I’ve spent most of my adult life interested in the psychology of sex. As a student of contemporary psychoanalysis, I’m also interested in relationships – how our early relationships shape and organize our internal worlds and how our current relationships – with parents, lovers, friends, therapists – re-work and re-order that interiority.
While all sex certainly doesn’t occur in the context of a relationship, sex is always relational (yes, even the sex you have when you’re alone). Our internal lives are organized by the relationships we have with other people – real and imagined, past and present. So despite what you may think about Freud (I have my criticisms too!), I think he was on to something. Our sexual lives – our desires, our behaviors, our fantasies – are intimately connected to psyche.
It’s no surprise then that students and therapists have been asking for more. More training. More information. More conversations about sex. Because the truth is even if you don’t have a practice specializing in sexual issues, sex is always present. Sex always shows up. And how you respond, how you attend to a client, and what you’re able to hear and hold (metaphorically speaking) matters!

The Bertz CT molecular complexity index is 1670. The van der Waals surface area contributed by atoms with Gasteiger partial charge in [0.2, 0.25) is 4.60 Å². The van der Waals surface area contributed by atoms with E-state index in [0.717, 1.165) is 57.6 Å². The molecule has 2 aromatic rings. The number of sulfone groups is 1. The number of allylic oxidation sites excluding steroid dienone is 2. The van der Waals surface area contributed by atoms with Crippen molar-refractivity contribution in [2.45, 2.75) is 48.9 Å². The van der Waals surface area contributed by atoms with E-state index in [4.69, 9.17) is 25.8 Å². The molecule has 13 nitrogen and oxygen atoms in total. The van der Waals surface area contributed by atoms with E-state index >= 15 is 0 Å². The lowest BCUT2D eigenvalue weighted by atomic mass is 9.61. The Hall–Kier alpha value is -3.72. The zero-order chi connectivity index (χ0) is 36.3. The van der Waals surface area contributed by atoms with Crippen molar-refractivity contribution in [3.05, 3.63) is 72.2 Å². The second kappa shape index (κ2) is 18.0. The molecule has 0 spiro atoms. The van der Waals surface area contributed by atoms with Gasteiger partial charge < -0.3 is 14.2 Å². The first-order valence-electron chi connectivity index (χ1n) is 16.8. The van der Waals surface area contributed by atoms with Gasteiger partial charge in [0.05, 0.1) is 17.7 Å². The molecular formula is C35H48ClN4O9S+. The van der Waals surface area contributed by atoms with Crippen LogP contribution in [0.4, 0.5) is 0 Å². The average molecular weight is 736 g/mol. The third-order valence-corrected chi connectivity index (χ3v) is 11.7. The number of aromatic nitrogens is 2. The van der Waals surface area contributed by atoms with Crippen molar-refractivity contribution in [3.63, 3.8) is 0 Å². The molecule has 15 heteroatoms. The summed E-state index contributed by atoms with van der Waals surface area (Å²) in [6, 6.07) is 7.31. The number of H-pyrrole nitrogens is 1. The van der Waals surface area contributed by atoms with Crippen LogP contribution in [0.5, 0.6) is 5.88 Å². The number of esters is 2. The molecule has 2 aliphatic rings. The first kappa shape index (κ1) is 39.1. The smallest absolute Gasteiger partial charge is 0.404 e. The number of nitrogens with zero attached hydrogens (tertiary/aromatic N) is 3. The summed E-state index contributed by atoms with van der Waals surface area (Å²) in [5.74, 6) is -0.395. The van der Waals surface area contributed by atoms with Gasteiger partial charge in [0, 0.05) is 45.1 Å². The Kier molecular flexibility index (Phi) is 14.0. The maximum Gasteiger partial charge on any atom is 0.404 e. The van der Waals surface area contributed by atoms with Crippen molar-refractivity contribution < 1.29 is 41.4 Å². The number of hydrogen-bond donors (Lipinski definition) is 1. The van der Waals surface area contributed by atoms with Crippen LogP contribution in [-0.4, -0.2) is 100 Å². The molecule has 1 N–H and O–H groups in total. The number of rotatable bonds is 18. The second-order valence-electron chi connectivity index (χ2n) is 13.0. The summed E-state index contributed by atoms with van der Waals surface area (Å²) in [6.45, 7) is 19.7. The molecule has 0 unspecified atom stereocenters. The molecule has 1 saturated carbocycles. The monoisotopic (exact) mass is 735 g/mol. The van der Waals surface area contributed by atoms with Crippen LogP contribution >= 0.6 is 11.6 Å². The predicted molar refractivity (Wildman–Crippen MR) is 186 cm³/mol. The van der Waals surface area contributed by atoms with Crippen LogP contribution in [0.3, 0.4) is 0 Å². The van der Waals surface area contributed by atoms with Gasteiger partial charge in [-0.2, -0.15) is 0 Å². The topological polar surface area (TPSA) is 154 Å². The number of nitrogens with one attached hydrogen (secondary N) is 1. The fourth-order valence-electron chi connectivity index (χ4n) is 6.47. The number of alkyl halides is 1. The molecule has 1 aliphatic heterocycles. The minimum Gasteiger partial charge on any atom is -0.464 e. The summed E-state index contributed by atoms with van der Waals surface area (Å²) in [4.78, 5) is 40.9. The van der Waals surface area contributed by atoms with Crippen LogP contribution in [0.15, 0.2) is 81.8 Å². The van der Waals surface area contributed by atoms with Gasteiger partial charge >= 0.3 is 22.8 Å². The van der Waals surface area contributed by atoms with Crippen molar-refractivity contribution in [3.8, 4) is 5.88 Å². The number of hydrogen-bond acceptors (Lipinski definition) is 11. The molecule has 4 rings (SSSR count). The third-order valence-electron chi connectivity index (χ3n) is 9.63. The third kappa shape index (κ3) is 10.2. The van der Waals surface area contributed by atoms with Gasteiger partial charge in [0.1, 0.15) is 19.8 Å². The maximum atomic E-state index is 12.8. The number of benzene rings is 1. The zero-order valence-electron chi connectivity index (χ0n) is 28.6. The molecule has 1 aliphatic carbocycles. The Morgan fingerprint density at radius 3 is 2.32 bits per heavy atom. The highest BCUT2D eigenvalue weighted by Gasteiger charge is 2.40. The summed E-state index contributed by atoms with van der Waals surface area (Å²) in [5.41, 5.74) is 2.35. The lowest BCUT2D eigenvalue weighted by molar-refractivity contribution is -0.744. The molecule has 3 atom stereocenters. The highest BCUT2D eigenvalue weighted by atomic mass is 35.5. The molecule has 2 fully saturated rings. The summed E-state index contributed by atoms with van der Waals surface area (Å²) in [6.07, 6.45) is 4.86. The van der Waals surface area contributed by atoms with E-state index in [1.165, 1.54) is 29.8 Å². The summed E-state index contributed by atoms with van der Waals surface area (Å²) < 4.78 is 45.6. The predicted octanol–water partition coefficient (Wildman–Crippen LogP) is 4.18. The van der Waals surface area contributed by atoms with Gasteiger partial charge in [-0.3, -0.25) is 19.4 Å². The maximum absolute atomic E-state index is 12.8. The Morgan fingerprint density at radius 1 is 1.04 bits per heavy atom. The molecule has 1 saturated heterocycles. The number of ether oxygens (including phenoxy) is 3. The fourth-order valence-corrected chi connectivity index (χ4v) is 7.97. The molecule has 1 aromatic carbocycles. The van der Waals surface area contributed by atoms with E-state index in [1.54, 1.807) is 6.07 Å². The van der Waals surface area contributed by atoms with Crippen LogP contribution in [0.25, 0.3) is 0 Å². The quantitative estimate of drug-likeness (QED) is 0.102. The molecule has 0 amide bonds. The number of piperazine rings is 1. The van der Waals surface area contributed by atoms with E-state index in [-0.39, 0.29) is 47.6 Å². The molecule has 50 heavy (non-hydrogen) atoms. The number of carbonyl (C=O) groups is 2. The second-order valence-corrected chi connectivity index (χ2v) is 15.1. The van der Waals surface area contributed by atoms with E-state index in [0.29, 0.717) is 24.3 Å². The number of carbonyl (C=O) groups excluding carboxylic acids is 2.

In organizing this program, I’ve spent a large part of the spring and summer having conversations about sex – buried in books, swimming in email correspondence, telephone calls, meetings over coffee, and conference dinners and lunches. I’ve met porn stars, kink gurus, sex therapists, educators, activists, and artists –- all students of sexuality and psychology. And I’ve been overwhelmed by the generosity and support for this certificate program. So many different voices have joined the conversation to make this curriculum rich, vibrant, diverse, and stimulating. And I welcome your voice to be a part of this dialogue.